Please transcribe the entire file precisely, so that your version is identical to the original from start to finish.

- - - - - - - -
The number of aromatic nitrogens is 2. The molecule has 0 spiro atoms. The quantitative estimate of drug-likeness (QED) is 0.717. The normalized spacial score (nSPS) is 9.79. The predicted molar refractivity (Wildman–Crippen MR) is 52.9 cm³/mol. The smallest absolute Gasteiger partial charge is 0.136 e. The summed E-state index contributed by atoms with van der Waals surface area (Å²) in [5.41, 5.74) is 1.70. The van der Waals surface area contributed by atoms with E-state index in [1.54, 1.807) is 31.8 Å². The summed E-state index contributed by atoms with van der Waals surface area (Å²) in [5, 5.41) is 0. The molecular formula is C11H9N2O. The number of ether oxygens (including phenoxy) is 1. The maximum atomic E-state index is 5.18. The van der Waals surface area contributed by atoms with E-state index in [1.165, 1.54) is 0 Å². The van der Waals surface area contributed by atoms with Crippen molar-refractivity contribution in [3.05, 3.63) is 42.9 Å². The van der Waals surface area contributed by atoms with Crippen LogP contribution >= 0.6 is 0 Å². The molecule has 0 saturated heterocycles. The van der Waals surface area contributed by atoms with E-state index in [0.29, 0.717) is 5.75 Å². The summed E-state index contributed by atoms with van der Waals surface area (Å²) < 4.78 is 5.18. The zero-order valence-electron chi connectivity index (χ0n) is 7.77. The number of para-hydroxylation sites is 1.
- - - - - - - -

The number of aromatic nitrogens is 2. The molecule has 0 spiro atoms. The quantitative estimate of drug-likeness (QED) is 0.717. The normalized spacial score (nSPS) is 9.79. The predicted molar refractivity (Wildman–Crippen MR) is 52.9 cm³/mol. The smallest absolute Gasteiger partial charge is 0.136 e. The summed E-state index contributed by atoms with van der Waals surface area (Å²) in [5.41, 5.74) is 1.70. The van der Waals surface area contributed by atoms with E-state index in [1.54, 1.807) is 31.8 Å². The summed E-state index contributed by atoms with van der Waals surface area (Å²) in [5, 5.41) is 0. The molecular formula is C11H9N2O. The number of ether oxygens (including phenoxy) is 1. The maximum atomic E-state index is 5.18. The van der Waals surface area contributed by atoms with E-state index in [1.165, 1.54) is 0 Å². The van der Waals surface area contributed by atoms with Crippen molar-refractivity contribution in [3.05, 3.63) is 42.9 Å². The van der Waals surface area contributed by atoms with Crippen LogP contribution >= 0.6 is 0 Å². The molecule has 0 saturated heterocycles. The van der Waals surface area contributed by atoms with E-state index in [0.29, 0.717) is 5.75 Å². The summed E-state index contributed by atoms with van der Waals surface area (Å²) < 4.78 is 5.18. The zero-order valence-electron chi connectivity index (χ0n) is 7.77. The number of para-hydroxylation sites is 1.